• Underlying profit: The amount of profit made excluding exceptional items, providing a more like-for-like comparison to the previous year.
  • Pre-tax profit: The statutory, bottom-line profit the company makes, including any exceptional charges.
  • Earnings per share (EPS): The amount of profit made divided by the number of shares in issue, representing how much profit is attributable to each share.
  • Dividend and share buybacks: The ordinary dividend is the amount that will be paid to shareholders for each share held, while buybacks are additional sums returned if there is surplus cash.
  • Banking net interest margin: The percentage of net interest income it earns on deposits in the bank, calculated using the average gross banking interest-earning assets. The higher the better.
  • Average interest-earning banking assets: The value of all assets that the bank can earn interest from, including stocks, bonds, property income, and customer deposits.
  • Jaws: The relationship between revenue growth and cost growth is represented by ‘jaws’ – which is positive when revenue grows faster than costs and negative when costs increase faster than revenue. This is another metric shareholders can use to monitor how fast the bank is cutting costs, alongside the cost: income ratio.
  • Underlying return on tangible equity: measures the rate of return on the tangible common equity.
  • Asset quality ratio: The percentage of average gross loans and advances to customers that have been impaired or written-off. The lower the better.

How to analyse Lloyds balance sheet: key figures

  • Customer deposits: The value that customers have deposited in the bank.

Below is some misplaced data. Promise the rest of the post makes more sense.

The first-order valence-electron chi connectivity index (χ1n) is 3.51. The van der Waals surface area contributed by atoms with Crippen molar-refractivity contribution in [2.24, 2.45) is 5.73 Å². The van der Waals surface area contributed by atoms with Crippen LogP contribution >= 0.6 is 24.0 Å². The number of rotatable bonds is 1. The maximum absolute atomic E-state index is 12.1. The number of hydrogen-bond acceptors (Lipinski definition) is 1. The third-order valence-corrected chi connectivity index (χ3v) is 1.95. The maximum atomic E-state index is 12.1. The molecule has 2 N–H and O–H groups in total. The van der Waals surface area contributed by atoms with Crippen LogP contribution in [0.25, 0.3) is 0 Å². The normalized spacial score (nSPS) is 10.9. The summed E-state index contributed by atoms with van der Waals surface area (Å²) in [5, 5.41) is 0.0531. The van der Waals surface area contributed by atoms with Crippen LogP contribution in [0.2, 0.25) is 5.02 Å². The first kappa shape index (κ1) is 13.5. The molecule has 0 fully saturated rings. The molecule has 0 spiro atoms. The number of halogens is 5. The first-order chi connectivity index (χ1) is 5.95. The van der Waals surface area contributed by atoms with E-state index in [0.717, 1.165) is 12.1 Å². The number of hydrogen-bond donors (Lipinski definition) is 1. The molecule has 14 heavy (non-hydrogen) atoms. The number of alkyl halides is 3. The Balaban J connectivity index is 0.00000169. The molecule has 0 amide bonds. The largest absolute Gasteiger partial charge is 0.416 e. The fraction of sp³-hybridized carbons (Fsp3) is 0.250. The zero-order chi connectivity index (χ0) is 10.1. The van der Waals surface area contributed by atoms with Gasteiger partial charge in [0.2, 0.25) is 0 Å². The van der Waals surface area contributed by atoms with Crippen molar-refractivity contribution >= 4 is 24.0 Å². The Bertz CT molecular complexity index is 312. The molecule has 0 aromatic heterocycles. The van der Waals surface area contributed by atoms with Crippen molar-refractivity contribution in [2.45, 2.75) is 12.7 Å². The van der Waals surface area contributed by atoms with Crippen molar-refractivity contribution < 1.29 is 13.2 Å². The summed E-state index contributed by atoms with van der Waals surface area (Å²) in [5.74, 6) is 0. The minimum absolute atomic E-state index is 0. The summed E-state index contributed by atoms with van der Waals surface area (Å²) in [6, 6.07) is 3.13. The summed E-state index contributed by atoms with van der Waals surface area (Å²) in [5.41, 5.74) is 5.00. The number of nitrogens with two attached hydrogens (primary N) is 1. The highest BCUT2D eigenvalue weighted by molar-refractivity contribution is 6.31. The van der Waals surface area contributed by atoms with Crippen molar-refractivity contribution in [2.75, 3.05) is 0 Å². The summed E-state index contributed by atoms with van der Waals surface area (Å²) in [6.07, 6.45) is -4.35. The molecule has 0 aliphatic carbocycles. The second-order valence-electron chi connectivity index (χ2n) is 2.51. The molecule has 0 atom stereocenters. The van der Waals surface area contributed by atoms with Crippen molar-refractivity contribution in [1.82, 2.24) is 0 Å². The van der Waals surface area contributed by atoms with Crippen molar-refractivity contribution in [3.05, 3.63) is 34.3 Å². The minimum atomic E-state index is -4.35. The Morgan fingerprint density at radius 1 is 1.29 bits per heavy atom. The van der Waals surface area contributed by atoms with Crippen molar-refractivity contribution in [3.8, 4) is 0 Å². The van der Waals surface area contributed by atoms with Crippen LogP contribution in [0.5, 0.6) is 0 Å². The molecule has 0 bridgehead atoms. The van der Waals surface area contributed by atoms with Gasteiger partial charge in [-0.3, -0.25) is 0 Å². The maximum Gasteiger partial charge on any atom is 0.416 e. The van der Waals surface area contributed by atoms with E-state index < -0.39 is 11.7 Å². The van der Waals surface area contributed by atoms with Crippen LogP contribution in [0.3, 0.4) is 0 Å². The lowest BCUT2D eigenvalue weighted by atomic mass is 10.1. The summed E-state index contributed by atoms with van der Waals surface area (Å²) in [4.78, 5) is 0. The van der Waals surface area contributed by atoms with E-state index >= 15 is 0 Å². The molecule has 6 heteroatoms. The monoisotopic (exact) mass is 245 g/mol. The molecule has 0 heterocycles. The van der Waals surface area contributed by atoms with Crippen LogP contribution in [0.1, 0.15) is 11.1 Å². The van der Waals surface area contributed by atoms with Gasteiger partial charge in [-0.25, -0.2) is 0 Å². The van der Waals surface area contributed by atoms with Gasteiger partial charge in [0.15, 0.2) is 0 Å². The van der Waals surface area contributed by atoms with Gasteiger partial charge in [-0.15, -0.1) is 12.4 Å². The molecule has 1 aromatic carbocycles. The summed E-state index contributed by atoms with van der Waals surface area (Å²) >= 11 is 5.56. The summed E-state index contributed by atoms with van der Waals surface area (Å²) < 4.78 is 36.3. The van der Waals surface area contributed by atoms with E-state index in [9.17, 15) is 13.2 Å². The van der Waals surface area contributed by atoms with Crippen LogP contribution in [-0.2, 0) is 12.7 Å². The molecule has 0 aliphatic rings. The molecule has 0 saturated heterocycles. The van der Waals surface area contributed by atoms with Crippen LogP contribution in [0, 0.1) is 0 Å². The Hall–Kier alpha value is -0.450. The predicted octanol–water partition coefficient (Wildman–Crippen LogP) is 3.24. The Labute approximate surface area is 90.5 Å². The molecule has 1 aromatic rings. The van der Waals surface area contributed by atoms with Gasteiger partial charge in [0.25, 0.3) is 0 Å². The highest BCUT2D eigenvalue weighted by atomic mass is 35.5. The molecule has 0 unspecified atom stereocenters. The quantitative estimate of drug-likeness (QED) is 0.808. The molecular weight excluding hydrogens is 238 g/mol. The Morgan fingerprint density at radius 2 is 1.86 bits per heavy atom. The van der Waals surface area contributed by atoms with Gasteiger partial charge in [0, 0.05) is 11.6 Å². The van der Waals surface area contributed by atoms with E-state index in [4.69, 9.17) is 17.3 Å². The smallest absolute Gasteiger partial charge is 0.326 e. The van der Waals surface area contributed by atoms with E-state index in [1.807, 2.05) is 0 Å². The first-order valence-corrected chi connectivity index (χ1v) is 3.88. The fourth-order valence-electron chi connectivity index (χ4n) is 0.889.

• Loans and advances to customers: The amount of credit the bank has supplied to customers.
  • Capital build: The value of the bank’s assets minus its liabilities and debts. The rate of growth in capital build reflects the value of assets rising faster than liabilities, and vice versa.
  • Risk-weighted assets: This figure is used to calculate what the minimum amount of regulatory capital a bank must hold to maintain solvency. Each type of bank asset is analysed for exposure to risk and, the riskier the asset, the higher the value of the risk-weighted assets, which in turn means the bank has to hold more regulatory capital.
  • CET-1 ratio: The CET-1 ratio (also known as the Tier 1 capital ratio) represents the percentage of stock held by a bank or other financial institution.

Lloyds shares: the basics

Lloyds shares are traded on the main market of the London Stock Exchange under the ticker ‘LLOY’. The bank is a member of the FTSE 100 index, as well as the FTSE Eurotop 100, Low Carbon 100 Europe, Stoxx Europe 50, Stoxx UK 50.

There were 71.3 million Lloyds shares in issue at the end of February 2018, which shareholders can use to calculate their own stake in the business. That figure includes shares represented by American Depositary Receipts (ADRs).

1 Deposits for leveraged trades are 20-25% on 99.11% of tier one UK shares.
2 Tax laws are subject to change and depend on individual circumstances. Tax law may differ in a jurisdiction other than the UK.

This information has been prepared by IG, a trading name of IG Markets Limited. In addition to the disclaimer below, the material on this page does not contain a record of our trading prices, or an offer of, or solicitation for, a transaction in any financial instrument. IG accepts no responsibility for any use that may be made of these comments and for any consequences that result. No representation or warranty is given as to the accuracy or completeness of this information. Consequently any person acting on it does so entirely at their own risk. Any research provided does not have regard to the specific investment objectives, financial situation and needs of any specific person who may receive it. It has not been prepared in accordance with legal requirements designed to promote the independence of investment research and as such is considered to be a marketing communication. Although we are not specifically constrained from dealing ahead of our recommendations we do not seek to take advantage of them before they are provided to our clients. See full non-independent research disclaimer and quarterly summary.